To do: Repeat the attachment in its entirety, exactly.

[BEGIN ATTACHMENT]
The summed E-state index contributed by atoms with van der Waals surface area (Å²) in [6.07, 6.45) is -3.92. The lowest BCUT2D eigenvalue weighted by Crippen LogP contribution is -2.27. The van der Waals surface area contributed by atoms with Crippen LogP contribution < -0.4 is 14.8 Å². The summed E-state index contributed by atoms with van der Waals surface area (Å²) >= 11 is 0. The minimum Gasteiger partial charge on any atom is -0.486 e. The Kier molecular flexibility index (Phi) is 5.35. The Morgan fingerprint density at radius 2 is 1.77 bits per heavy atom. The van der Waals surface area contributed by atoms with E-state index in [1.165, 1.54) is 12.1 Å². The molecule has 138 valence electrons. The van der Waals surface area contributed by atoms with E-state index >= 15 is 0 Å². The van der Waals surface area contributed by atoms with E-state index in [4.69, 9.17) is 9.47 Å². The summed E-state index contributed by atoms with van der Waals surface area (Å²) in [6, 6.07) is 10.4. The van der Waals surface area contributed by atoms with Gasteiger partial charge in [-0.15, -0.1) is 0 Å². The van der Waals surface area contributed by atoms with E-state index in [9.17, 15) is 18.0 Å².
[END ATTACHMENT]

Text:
The summed E-state index contributed by atoms with van der Waals surface area (Å²) in [6.07, 6.45) is -3.92. The lowest BCUT2D eigenvalue weighted by Crippen LogP contribution is -2.27. The van der Waals surface area contributed by atoms with Crippen LogP contribution < -0.4 is 14.8 Å². The summed E-state index contributed by atoms with van der Waals surface area (Å²) >= 11 is 0. The minimum Gasteiger partial charge on any atom is -0.486 e. The Kier molecular flexibility index (Phi) is 5.35. The Morgan fingerprint density at radius 2 is 1.77 bits per heavy atom. The van der Waals surface area contributed by atoms with E-state index in [1.165, 1.54) is 12.1 Å². The molecule has 138 valence electrons. The van der Waals surface area contributed by atoms with E-state index >= 15 is 0 Å². The van der Waals surface area contributed by atoms with E-state index in [4.69, 9.17) is 9.47 Å². The summed E-state index contributed by atoms with van der Waals surface area (Å²) in [6, 6.07) is 10.4. The van der Waals surface area contributed by atoms with Gasteiger partial charge in [-0.15, -0.1) is 0 Å². The van der Waals surface area contributed by atoms with E-state index in [9.17, 15) is 18.0 Å².